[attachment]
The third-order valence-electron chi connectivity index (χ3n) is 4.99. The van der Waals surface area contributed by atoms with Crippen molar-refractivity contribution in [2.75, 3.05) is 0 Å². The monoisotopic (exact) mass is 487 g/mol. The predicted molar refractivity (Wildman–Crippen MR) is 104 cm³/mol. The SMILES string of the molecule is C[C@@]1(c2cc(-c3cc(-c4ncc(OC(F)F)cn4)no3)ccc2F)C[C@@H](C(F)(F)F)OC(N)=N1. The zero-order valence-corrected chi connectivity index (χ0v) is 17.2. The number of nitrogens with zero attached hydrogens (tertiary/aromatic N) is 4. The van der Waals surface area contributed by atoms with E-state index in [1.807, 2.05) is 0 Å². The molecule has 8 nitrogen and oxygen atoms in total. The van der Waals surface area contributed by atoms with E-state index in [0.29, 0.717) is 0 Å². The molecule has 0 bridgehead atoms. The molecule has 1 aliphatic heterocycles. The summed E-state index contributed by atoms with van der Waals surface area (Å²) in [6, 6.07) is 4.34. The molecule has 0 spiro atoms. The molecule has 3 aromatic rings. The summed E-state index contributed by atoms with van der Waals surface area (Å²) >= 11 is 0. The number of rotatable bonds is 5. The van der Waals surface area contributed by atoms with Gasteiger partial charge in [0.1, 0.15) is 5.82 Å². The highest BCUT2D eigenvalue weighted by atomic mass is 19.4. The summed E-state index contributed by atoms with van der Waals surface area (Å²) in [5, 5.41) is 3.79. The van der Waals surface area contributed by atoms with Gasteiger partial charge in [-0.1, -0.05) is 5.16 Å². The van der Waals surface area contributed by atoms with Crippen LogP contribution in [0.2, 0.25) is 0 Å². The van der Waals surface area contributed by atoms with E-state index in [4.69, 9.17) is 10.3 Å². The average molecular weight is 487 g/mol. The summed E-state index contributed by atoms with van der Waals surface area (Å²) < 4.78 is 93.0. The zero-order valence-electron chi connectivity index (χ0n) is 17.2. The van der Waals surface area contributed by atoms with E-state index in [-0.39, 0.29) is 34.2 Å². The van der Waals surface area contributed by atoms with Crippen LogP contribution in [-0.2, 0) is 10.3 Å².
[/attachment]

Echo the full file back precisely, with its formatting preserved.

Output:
The third-order valence-electron chi connectivity index (χ3n) is 4.99. The van der Waals surface area contributed by atoms with Crippen molar-refractivity contribution in [2.75, 3.05) is 0 Å². The monoisotopic (exact) mass is 487 g/mol. The predicted molar refractivity (Wildman–Crippen MR) is 104 cm³/mol. The SMILES string of the molecule is C[C@@]1(c2cc(-c3cc(-c4ncc(OC(F)F)cn4)no3)ccc2F)C[C@@H](C(F)(F)F)OC(N)=N1. The zero-order valence-corrected chi connectivity index (χ0v) is 17.2. The number of nitrogens with zero attached hydrogens (tertiary/aromatic N) is 4. The van der Waals surface area contributed by atoms with E-state index in [1.807, 2.05) is 0 Å². The molecule has 8 nitrogen and oxygen atoms in total. The van der Waals surface area contributed by atoms with E-state index in [0.29, 0.717) is 0 Å². The molecule has 0 bridgehead atoms. The molecule has 1 aliphatic heterocycles. The summed E-state index contributed by atoms with van der Waals surface area (Å²) in [6, 6.07) is 4.34. The molecule has 0 spiro atoms. The molecule has 3 aromatic rings. The summed E-state index contributed by atoms with van der Waals surface area (Å²) >= 11 is 0. The number of rotatable bonds is 5. The van der Waals surface area contributed by atoms with Gasteiger partial charge in [0.1, 0.15) is 5.82 Å². The highest BCUT2D eigenvalue weighted by atomic mass is 19.4. The summed E-state index contributed by atoms with van der Waals surface area (Å²) in [5, 5.41) is 3.79. The van der Waals surface area contributed by atoms with Gasteiger partial charge in [-0.1, -0.05) is 5.16 Å². The van der Waals surface area contributed by atoms with Crippen LogP contribution in [0.2, 0.25) is 0 Å². The van der Waals surface area contributed by atoms with E-state index in [4.69, 9.17) is 10.3 Å². The average molecular weight is 487 g/mol. The summed E-state index contributed by atoms with van der Waals surface area (Å²) < 4.78 is 93.0. The zero-order valence-electron chi connectivity index (χ0n) is 17.2. The van der Waals surface area contributed by atoms with E-state index in [-0.39, 0.29) is 34.2 Å². The van der Waals surface area contributed by atoms with Crippen LogP contribution in [-0.2, 0) is 10.3 Å².